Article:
Rising Power Alliances Project Investigates BRICS
Mihaela Papa is no stranger to multinational coalition building. During her PhD at The Fletcher School, Papa MA03 PhD10, researched international negotiation and conflict resolution. Now, she applies her scholarship as co-investigator on the Rising Power Alliances Project and an adjunct assistant professor in sustainable development and global governance.
Her career began in the Croatian foreign ministry at a time when the country was mobilizing to join the European Union. During a postdoctoral fellowship at Harvard Law School, she became interested in nonwestern approaches to international relations, namely with the coalition building between Brazil, Russia, India, China, and South Africa––otherwise known as the BRICS nations. Papa moved to Shanghai to serve as a visiting scholar at the Center for BRICS Studies at Fudan University, and this experience had her rethinking how global governance works and wanting to understand innovations in multilateralism.
“My sense of that was the same as when I was in Croatia when the government wanted to join the EU,” said Papa. “All the most ambitious people worked on the EU and configurations of transatlantic cooperation. Here I saw the same thing happen where the most driven and innovative people were working on BRICS. I saw there was something more about this. There was this real excitement for building a new type of coalition and innovating in what was a multilateral system that was traditional, old, and not working very well.”
“When I came back, I wanted to see why nobody was working on this; then I realized that people were not aware of how important it was,” she added.
Alongside Academic Dean Kelly Sims Gallagher, Papa proposed a new research project through the Center for International Environment & Resource Policy (CIERP) to the highly competitive federally funded Minerva Research Initiative, and CIERP was awarded a multi-year grant. The CIERP project is organized around three key themes: defining alliances from the BRICS countries’ perspectives, investigating rising powers’ coalitional behavior across key strategic areas, and analyzing the United States’ policy response to these alliances.
By analyzing new coalitional behavior, the team gathered and developed essential insight into many of the world’s most pressing geopolitical questions. The team has developed the BRICS convergence index, forthcoming in the European Journal of International Relations, to better understand where cooperation among the coalition is strong, and around which issues the member countries coalesce. It also identified where the group’s policies diverged from U.S. global agendas. The group investigated in detail BRICS countries’ efforts to de-dollarize the global financial system and published a volume on the topic with Cambridge University Press two weeks before Russia invaded Ukraine. As countries around the world discussed sanctions, Papa and her team were consulted for insight on the coalition.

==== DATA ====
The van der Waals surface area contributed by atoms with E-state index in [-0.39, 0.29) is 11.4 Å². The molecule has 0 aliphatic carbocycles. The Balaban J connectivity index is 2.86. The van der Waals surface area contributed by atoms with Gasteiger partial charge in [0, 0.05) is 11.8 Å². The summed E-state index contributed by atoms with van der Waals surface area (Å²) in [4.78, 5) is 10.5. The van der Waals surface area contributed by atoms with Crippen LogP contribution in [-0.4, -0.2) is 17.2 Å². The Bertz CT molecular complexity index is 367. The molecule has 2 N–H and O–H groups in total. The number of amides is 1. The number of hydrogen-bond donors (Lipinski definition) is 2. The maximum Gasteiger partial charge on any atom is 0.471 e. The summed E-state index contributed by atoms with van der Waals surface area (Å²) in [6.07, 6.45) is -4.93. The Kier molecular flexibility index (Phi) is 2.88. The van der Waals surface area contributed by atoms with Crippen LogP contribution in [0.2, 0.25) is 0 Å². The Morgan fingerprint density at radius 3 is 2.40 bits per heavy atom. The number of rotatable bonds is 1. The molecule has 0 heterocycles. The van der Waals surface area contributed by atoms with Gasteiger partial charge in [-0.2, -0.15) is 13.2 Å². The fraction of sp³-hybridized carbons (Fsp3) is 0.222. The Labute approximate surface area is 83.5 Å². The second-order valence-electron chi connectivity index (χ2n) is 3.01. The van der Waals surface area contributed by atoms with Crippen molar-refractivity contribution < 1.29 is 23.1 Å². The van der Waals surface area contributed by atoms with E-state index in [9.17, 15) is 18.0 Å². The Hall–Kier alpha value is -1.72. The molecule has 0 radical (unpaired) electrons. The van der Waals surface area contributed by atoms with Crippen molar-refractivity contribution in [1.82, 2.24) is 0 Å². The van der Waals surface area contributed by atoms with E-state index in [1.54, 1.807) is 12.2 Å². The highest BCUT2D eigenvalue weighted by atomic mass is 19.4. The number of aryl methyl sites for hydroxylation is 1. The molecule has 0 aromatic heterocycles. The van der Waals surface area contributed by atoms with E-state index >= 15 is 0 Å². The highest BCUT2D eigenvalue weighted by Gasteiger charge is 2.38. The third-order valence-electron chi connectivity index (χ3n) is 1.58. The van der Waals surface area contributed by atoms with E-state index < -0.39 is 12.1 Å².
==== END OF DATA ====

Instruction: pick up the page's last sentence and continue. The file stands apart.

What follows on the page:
One of the project’s core areas seeks understanding around the changing nature of alliances and coalitions—how are international politics realigning? Having studied BRICS for years, Papa knows that the potential for global reverberations when BRICS organizes is substantial.
“If you have five states that are over 40% of the population and more than 30% of the world’s gross domestic product (GDP) and new countries lining up to join the group, you have the critical mass to change the rules, to change global governance—the shape of it, how it operates. That’s very powerful,” said Papa.
Papa has been pleased by the cross-sectoral interest in the research, and stakeholders across the globe are paying attention. She has spoken on panels alongside White House staff, and papers published by the team have caught the attention of government officials within BRICS countries.
Throughout her career as a scholar, Papa has worked at various institutions, and she’s found strong support for this kind of research at Fletcher.
“Fletcher is very open-minded and innovative. Fletcher has the very best research on international negotiations and sustainable development. When you think about the research that was done before on Russia, or China, a lot of the debate was in the international security realm, and it was in the realist camp,” she said. “We came in and looked at the rise of new powers from a negotiation perspective, and from a coalition building perspective.”
“At the same time, Fletcher has stellar students,” she added, “both in terms of diversity—you can get students who speak the languages of the countries—and in terms of quantitative and qualitative skills. The overall environment is very supportive.”
Read more about the Rising Powers Alliances project.